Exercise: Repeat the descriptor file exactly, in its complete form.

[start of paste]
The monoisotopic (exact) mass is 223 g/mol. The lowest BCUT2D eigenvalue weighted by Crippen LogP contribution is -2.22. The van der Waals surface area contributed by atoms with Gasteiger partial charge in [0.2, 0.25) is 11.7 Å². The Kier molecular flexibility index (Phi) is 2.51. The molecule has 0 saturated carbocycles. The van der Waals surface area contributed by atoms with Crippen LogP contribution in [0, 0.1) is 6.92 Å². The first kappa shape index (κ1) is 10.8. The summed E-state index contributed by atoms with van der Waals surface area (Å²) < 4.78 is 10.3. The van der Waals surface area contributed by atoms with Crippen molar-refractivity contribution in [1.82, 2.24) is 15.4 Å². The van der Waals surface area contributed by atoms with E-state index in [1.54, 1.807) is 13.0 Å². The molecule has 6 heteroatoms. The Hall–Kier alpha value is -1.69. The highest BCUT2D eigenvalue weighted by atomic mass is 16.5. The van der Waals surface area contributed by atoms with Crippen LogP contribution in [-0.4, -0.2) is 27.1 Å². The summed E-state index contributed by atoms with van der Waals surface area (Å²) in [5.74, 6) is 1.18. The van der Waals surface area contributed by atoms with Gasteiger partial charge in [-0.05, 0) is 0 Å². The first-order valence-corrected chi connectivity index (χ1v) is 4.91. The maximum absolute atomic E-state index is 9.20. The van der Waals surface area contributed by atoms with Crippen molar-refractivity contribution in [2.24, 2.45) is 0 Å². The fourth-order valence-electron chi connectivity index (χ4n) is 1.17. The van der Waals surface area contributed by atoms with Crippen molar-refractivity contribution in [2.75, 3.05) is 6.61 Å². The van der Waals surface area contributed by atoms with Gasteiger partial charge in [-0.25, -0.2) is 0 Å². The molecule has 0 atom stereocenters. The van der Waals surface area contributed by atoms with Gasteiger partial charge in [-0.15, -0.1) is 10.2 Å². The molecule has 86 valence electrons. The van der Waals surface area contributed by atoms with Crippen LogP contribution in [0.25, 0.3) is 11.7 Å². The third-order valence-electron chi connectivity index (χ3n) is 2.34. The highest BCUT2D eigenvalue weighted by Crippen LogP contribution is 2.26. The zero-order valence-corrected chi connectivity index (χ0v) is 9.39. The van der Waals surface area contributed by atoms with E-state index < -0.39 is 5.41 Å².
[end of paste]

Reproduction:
The monoisotopic (exact) mass is 223 g/mol. The lowest BCUT2D eigenvalue weighted by Crippen LogP contribution is -2.22. The van der Waals surface area contributed by atoms with Gasteiger partial charge in [0.2, 0.25) is 11.7 Å². The Kier molecular flexibility index (Phi) is 2.51. The molecule has 0 saturated carbocycles. The van der Waals surface area contributed by atoms with Crippen LogP contribution in [0, 0.1) is 6.92 Å². The first kappa shape index (κ1) is 10.8. The summed E-state index contributed by atoms with van der Waals surface area (Å²) < 4.78 is 10.3. The van der Waals surface area contributed by atoms with Crippen molar-refractivity contribution in [1.82, 2.24) is 15.4 Å². The van der Waals surface area contributed by atoms with E-state index in [1.54, 1.807) is 13.0 Å². The molecule has 6 heteroatoms. The Hall–Kier alpha value is -1.69. The highest BCUT2D eigenvalue weighted by atomic mass is 16.5. The van der Waals surface area contributed by atoms with Crippen LogP contribution in [-0.4, -0.2) is 27.1 Å². The summed E-state index contributed by atoms with van der Waals surface area (Å²) in [5.74, 6) is 1.18. The van der Waals surface area contributed by atoms with Gasteiger partial charge in [-0.05, 0) is 0 Å². The first-order valence-corrected chi connectivity index (χ1v) is 4.91. The maximum absolute atomic E-state index is 9.20. The van der Waals surface area contributed by atoms with Crippen molar-refractivity contribution in [2.24, 2.45) is 0 Å². The fourth-order valence-electron chi connectivity index (χ4n) is 1.17. The van der Waals surface area contributed by atoms with Crippen molar-refractivity contribution in [2.75, 3.05) is 6.61 Å². The van der Waals surface area contributed by atoms with Gasteiger partial charge in [-0.25, -0.2) is 0 Å². The molecule has 0 atom stereocenters. The van der Waals surface area contributed by atoms with Gasteiger partial charge in [-0.15, -0.1) is 10.2 Å². The molecule has 86 valence electrons. The van der Waals surface area contributed by atoms with Crippen LogP contribution in [0.25, 0.3) is 11.7 Å². The third-order valence-electron chi connectivity index (χ3n) is 2.34. The highest BCUT2D eigenvalue weighted by Crippen LogP contribution is 2.26. The zero-order valence-corrected chi connectivity index (χ0v) is 9.39. The van der Waals surface area contributed by atoms with E-state index < -0.39 is 5.41 Å².